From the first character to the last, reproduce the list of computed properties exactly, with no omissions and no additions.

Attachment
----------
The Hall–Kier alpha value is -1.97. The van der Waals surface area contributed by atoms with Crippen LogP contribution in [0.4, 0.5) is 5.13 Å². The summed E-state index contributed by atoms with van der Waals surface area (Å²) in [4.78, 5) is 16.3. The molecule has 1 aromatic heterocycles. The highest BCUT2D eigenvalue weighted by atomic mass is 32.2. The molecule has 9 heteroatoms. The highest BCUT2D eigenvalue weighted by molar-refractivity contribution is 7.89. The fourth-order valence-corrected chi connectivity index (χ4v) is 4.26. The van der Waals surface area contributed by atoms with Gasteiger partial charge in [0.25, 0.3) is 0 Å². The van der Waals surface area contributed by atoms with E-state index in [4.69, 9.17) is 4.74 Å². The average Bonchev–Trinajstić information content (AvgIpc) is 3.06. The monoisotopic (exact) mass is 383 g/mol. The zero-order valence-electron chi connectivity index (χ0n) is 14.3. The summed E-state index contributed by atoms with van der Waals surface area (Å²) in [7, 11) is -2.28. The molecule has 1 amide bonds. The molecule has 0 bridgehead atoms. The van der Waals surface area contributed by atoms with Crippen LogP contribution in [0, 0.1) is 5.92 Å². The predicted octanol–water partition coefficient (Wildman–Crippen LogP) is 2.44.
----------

The Hall–Kier alpha value is -1.97. The van der Waals surface area contributed by atoms with Crippen LogP contribution in [0.4, 0.5) is 5.13 Å². The summed E-state index contributed by atoms with van der Waals surface area (Å²) in [4.78, 5) is 16.3. The molecule has 1 aromatic heterocycles. The highest BCUT2D eigenvalue weighted by atomic mass is 32.2. The molecule has 9 heteroatoms. The highest BCUT2D eigenvalue weighted by molar-refractivity contribution is 7.89. The fourth-order valence-corrected chi connectivity index (χ4v) is 4.26. The van der Waals surface area contributed by atoms with Gasteiger partial charge in [0.25, 0.3) is 0 Å². The van der Waals surface area contributed by atoms with E-state index in [4.69, 9.17) is 4.74 Å². The average Bonchev–Trinajstić information content (AvgIpc) is 3.06. The monoisotopic (exact) mass is 383 g/mol. The zero-order valence-electron chi connectivity index (χ0n) is 14.3. The summed E-state index contributed by atoms with van der Waals surface area (Å²) in [7, 11) is -2.28. The molecule has 1 amide bonds. The molecule has 0 bridgehead atoms. The van der Waals surface area contributed by atoms with Crippen LogP contribution in [0, 0.1) is 5.92 Å². The predicted octanol–water partition coefficient (Wildman–Crippen LogP) is 2.44.